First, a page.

The following review is part of our coverage of the 2017 Sundance Film Festival.
XX is a horror anthology more admirable for its intent and concept than for its execution. Made of four short films directed by female filmmakers, and bridged by disturbing stop-motion animation sequences by Sofia Carrillo, it’s a set of quick hits, which all share the unfortunate common thread of being more engaging in concept than execution. No short is longer than 20 minutes, which keeps XX diverting enough, but it ultimately feels like a missed opportunity given the talent on hand.
Given the female-first conceit of the project, it’s appropriate enough that each of the shorts trade on different manifestations of female fear. Of these, Annie Clark’s segment “The Birthday Party” is the most interesting, but it’s also the least like a horror story. At least, in the traditional sense; the artist better known as St. Vincent stages a child’s birthday party as a nightmare scenario from the vantage of an embattled mother (Melanie Lynskey), whose anxiety is near-debilitating and is only exacerbated when she discovers her ex-husband, dead, in the family study.
Clark walks a line between black comedy and nervous dread, and though the somewhat straightforward payoff lets a bit of steam out of the short’s panicked momentum, there’s a sharp bit of commentary to be found about the endless pressures assigned to mothers: politely tolerate invasive guests, give the kid everything she wants when she wants it, make sure there are no problems and that the illusion of domestic perfection is maintained. Lynskey does fine work in a role given little context beyond the initial premise, her entire presence askew in the face of horror, and it’s often funny in the bitterest ways. The child’s costume party ends up playing like a glossier take on the dinner sequence in The Texas Chainsaw Massacre by its end, and it’s the most effectively unnerving segment because of its incisive approach to socially assigned roles.
Roxanne Benjamin’s “Don’t Fall” feels more like a spec for a future feature-length project than a standalone short, with the Southbound director taking a quick and nasty trip through the “dope-smoking college kids die in the wilderness” subgenre. While the creature design is appropriately gangly and unsettling, the short escalates and concludes so quickly that there’s barely enough time to get invested. It plays like a riff on campfire slasher stories that isn’t self-aware enough to transcend basic tropes, and winds up the most forgettable of the bunch.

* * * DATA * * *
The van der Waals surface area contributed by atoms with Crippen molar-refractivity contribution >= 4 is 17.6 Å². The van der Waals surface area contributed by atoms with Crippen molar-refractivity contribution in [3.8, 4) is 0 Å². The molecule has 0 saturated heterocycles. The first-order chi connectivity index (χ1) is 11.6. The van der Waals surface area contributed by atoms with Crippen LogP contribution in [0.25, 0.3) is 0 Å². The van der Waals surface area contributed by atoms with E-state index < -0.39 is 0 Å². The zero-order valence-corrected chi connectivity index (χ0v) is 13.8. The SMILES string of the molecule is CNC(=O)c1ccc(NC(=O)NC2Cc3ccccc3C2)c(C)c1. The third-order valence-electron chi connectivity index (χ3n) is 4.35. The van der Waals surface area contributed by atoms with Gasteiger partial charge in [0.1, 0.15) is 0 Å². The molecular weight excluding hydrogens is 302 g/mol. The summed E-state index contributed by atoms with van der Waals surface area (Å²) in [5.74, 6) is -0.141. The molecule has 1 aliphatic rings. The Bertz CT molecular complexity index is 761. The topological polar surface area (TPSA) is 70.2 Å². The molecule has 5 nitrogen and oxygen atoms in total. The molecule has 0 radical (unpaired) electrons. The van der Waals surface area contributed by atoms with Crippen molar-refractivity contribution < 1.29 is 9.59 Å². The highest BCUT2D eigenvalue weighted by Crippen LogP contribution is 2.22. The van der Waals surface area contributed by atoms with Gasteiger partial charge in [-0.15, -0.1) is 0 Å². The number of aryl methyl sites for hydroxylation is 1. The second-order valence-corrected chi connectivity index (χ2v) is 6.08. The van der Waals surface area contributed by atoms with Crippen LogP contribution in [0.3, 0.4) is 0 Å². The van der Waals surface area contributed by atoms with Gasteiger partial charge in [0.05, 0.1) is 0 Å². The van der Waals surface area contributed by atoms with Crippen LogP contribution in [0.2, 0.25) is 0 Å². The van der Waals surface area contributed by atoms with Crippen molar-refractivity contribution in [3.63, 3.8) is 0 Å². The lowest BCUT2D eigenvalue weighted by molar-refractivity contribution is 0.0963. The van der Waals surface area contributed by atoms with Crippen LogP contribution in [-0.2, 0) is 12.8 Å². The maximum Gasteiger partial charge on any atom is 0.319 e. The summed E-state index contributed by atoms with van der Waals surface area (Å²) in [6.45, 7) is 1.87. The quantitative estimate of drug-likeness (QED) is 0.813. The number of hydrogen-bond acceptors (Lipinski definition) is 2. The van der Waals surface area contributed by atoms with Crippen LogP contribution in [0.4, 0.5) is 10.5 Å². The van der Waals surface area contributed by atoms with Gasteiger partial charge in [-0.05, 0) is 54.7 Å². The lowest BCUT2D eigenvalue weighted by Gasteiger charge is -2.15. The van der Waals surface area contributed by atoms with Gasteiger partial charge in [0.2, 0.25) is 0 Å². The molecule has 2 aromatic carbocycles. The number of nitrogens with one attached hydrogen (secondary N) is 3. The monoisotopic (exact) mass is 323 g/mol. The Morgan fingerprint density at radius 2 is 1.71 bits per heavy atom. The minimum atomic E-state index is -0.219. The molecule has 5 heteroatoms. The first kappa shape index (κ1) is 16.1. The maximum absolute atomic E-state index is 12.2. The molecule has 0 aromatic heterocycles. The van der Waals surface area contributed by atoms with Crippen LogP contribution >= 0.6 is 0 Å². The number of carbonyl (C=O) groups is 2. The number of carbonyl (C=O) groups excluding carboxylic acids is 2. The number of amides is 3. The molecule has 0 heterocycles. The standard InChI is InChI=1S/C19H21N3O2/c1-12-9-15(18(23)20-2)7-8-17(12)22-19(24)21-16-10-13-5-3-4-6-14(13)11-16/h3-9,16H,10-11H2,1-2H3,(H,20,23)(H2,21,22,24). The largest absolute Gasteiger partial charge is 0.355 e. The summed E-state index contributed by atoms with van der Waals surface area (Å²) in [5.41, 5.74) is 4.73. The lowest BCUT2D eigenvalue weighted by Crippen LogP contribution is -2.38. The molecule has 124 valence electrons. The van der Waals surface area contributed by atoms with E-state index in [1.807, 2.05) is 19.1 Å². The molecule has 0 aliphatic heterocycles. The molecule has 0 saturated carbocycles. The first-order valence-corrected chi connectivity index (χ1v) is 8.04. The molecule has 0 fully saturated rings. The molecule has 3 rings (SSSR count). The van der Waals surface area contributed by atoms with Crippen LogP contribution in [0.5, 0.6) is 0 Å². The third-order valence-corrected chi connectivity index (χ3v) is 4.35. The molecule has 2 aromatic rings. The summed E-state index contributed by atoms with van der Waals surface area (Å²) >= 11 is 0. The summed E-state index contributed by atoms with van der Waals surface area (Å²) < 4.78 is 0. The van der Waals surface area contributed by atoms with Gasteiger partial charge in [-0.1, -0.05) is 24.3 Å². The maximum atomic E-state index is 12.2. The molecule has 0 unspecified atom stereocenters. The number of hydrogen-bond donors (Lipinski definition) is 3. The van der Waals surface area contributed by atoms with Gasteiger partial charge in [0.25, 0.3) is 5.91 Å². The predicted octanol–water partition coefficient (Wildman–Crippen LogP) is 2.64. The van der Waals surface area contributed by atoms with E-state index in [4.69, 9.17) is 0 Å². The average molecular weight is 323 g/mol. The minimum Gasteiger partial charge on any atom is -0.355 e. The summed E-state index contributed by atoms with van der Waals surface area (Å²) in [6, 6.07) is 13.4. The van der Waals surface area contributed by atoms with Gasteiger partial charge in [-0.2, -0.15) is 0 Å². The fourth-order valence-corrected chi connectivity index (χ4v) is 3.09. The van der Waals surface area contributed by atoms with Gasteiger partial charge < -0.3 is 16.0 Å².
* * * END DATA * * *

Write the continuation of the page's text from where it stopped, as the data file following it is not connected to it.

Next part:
“Her Only Living Son” sees Karyn Kusama (of last year’s exceptional slow-burn thriller The Invitation) address motherhood in a similarly claustrophobic manner as Clark, following Cora (Christina Kirk) who grows increasingly concerned that something is seriously wrong with her son Andy (Kyle Allen) as he nears his 18th birthday. Her neighbors seem to know Andy a little too well, his teachers are unnervingly reluctant to levy any kind of punishment against him, and the parents of his peers have horror stories about his violent mistreatments. Yet it’s Cora’s undying loyalty to her son, no matter the circumstances, that blinds her to the brutal realities of Andy’s maturation until it’s well past too late.
As his behavior grows increasingly sociopathic and his treatment of his mother more hostile, Kusama finds the start of an interesting idea about youthful rage and violence serving as a gateway into the lifelong abuse of women (“He’s just growing up is all. He’s becoming a man”), but the concept takes a turn into more standard demon-seed territory as it unfolds, culminating in a dissatisfying conclusion that cuts the story off right when it could escalate into something wilder. Though Kusama’s gift for understated tension is on display, particularly in her use of buzzing flies for menacing subliminal effect, it’s an engaging enough piece, but one which dissipates from memory before long.
Though the beauty of short-form work is that the stories can be simpler, all of the XX shorts seem to wrap abruptly, whipping ahead before any of the anthology’s frequently interesting ideas can breathe. At least Jovanka Vuckovic’s take on Jack Ketchum’s short story “The Box” mines that short’s iconic Macguffin effectively, and the abrupt climax can be attributed to the vagaries of its source material. Ketchum’s story of a young boy who begins starving himself after looking into a stranger’s box on a subway train mines the existential terror of feeling left out from a secret that the rest of the world can understand, as Susan (Natalie Brown) struggles to understand why her son, and then her daughter, and then her husband are all starving.
Vuckovic does well in ratcheting up the segment’s paranoid horror, and if anything, the effects work on Susan’s withering family is far more unsettling than the one gory moment that sticks out like a sore thumb against the rest of the piece. “The Box” does well in addressing the very human fears of abandonment and parental failure, but lands as slight. The same could be said of XX at large; most have some interesting ideas, but none of them stand out in any kind of lingering way. At the very least, it’s a highly promising concept for a recurrent anthology series, and one that leaves plenty of room for growth in the future.